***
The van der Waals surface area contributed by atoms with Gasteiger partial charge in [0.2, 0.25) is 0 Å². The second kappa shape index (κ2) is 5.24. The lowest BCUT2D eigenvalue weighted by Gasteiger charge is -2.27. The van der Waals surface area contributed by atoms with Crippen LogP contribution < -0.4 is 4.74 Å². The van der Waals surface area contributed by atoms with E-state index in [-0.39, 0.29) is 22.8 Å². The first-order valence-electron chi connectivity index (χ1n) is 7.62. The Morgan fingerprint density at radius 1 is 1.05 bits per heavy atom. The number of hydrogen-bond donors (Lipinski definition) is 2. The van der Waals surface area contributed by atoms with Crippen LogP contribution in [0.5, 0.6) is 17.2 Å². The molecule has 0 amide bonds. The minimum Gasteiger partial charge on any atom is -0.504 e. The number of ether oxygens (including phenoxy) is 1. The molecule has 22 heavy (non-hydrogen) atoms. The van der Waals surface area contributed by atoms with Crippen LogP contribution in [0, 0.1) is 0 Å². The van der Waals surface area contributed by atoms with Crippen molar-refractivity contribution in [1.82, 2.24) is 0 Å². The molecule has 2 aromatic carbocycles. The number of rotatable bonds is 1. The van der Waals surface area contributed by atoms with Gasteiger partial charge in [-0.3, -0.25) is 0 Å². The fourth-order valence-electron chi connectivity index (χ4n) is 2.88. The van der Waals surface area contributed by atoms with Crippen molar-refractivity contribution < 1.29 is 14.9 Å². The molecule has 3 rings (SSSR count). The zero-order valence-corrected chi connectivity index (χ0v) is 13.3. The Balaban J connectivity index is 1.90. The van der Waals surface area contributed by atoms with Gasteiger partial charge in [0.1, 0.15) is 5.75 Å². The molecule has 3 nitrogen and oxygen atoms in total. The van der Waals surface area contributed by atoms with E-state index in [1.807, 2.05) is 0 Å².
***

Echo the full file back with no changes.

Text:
The van der Waals surface area contributed by atoms with Gasteiger partial charge in [0.2, 0.25) is 0 Å². The second kappa shape index (κ2) is 5.24. The lowest BCUT2D eigenvalue weighted by Gasteiger charge is -2.27. The van der Waals surface area contributed by atoms with Crippen LogP contribution < -0.4 is 4.74 Å². The van der Waals surface area contributed by atoms with E-state index in [-0.39, 0.29) is 22.8 Å². The first-order valence-electron chi connectivity index (χ1n) is 7.62. The Morgan fingerprint density at radius 1 is 1.05 bits per heavy atom. The number of hydrogen-bond donors (Lipinski definition) is 2. The van der Waals surface area contributed by atoms with Crippen LogP contribution in [0.5, 0.6) is 17.2 Å². The molecule has 0 amide bonds. The minimum Gasteiger partial charge on any atom is -0.504 e. The number of ether oxygens (including phenoxy) is 1. The molecule has 22 heavy (non-hydrogen) atoms. The van der Waals surface area contributed by atoms with Crippen LogP contribution in [0, 0.1) is 0 Å². The van der Waals surface area contributed by atoms with Crippen molar-refractivity contribution in [1.82, 2.24) is 0 Å². The molecule has 2 aromatic carbocycles. The number of rotatable bonds is 1. The van der Waals surface area contributed by atoms with Gasteiger partial charge in [-0.3, -0.25) is 0 Å². The fourth-order valence-electron chi connectivity index (χ4n) is 2.88. The van der Waals surface area contributed by atoms with Crippen molar-refractivity contribution < 1.29 is 14.9 Å². The molecule has 3 rings (SSSR count). The zero-order valence-corrected chi connectivity index (χ0v) is 13.3. The Balaban J connectivity index is 1.90. The van der Waals surface area contributed by atoms with Gasteiger partial charge in [0.1, 0.15) is 5.75 Å². The molecule has 3 nitrogen and oxygen atoms in total. The van der Waals surface area contributed by atoms with E-state index in [1.807, 2.05) is 0 Å².